It is very difficult, and perhaps impossible, to objectively differentiate between different kinds of mass killing. It is very difficult to call one kind of mass killing “genocide” and to argue that it is more horrendous than other types of killing.
For example, let us look at two incidents of mass killing that occurred near to one another in both time and place. These are the Holocaust and the millions of deaths caused by Joseph Stalin. Typically, we say that the Holocaust was genocide and Stalin’s killings were not. Hitler wanted the Jews killed because he believed that they were enemies of the German people and would destroy German civilization if they could. Stalin wanted to kill people for at least two reasons. One the one hand, he wanted the “kulaks” to be killed as a class because he felt that they stood in the way of communism. On the other hand, he wanted to purge large numbers of other people (either killing them outright or allowing them to die in prison camps) because he felt that they threatened his own hold on power. It is very hard to distinguish between these two mass killings on a moral level.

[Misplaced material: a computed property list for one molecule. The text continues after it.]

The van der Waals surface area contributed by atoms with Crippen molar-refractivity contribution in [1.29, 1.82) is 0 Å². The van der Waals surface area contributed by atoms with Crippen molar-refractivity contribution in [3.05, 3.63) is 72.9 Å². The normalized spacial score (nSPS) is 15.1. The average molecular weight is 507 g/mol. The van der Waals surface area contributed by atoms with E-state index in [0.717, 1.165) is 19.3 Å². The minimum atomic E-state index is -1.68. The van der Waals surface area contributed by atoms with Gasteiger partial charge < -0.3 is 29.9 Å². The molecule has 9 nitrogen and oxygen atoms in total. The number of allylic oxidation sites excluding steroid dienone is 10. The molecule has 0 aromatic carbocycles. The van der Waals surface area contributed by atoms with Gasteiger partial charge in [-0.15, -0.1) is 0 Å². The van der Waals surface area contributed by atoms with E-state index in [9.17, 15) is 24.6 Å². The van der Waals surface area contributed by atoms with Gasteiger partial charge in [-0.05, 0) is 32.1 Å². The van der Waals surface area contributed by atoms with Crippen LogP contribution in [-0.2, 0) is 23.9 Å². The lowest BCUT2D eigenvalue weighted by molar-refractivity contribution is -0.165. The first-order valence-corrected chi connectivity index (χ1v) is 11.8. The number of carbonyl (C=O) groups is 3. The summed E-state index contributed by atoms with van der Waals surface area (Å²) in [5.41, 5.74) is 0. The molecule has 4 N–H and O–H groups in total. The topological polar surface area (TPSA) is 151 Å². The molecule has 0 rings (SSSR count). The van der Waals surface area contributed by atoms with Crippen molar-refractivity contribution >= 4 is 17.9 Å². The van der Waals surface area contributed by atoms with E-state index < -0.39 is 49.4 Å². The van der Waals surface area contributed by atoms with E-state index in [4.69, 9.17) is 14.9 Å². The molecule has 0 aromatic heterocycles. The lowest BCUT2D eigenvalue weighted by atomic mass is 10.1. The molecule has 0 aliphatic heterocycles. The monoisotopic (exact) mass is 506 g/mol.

Therefore, it seems more useful to talk about all mass killings together. If we label some as genocide, we diminish the importance of other mass killings and we seem to excuse the people who carried them out.